Really good product here. Fresh tasting with lots of flavor. All those little things matter in jerky – the lack of preservatives, the dedication to good food – and it showed. I would highly recommend them for any of your jerky needs. I don’t usually reach for jerky but I do find that when you spend all day wrapped up in Cyber Monday order processing, jerky is a nice way to give you a boost of protein when you are out of energy. It was like a Cyber Monday Thanksgiving. So I chewed in happiness appreciative of the craft of making jerky while visions of gift cards danced in my head.
Next up: National French Toast Day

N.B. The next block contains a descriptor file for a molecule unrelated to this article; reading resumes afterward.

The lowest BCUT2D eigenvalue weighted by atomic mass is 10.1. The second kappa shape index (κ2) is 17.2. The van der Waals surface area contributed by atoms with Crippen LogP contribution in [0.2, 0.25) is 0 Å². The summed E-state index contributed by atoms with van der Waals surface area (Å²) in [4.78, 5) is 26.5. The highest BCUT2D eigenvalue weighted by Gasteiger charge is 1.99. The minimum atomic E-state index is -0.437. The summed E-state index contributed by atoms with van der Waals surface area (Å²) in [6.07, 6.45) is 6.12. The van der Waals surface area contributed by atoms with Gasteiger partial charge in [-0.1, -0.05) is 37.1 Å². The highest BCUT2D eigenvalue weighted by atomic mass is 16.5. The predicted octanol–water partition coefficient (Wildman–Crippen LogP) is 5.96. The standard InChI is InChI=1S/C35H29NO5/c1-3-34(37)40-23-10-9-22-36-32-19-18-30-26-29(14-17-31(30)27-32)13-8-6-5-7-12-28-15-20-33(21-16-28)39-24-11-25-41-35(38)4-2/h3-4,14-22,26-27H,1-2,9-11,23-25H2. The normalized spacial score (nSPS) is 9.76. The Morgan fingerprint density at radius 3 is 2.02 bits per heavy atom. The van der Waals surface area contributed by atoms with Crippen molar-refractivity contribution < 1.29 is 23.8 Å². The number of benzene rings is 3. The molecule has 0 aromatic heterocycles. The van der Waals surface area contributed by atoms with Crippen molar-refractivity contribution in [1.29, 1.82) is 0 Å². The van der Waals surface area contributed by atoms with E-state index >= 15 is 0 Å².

A little confusion on the day but it’s not my fault. Today was National Cake Day which is all fine and well. I had time to make a cake but I as I considered my options, I decided I didn’t want to. Cakes are easy enough to make, but they are not a practical food to have around a house with just two people in it. I could envision spending all that time and resources making a cake only to have one piece at night and then watch the whole cake go to waste the rest of the week. It just didn’t seem like the wise choice. But then I saw on the website that I use to discover all these National Days and it said it was also National Cookie Day. That was easier to celebrate. Plus, if I made cookies, it would be much more likely that we would eat them throughout the week. Online and in social media circles, National Cake Day seemed to be trending as the more prominent celebration of the day, but that’s ok with me. It did seem odd that one day would celebrate two pretty big categories of holidays. Cake and Cookies on one day? But who am I to argue. Later that afternoon, I went to the store and picked up a new product. It was an instant chocolate chip cookie mix from that saucy minx Betty Crocker.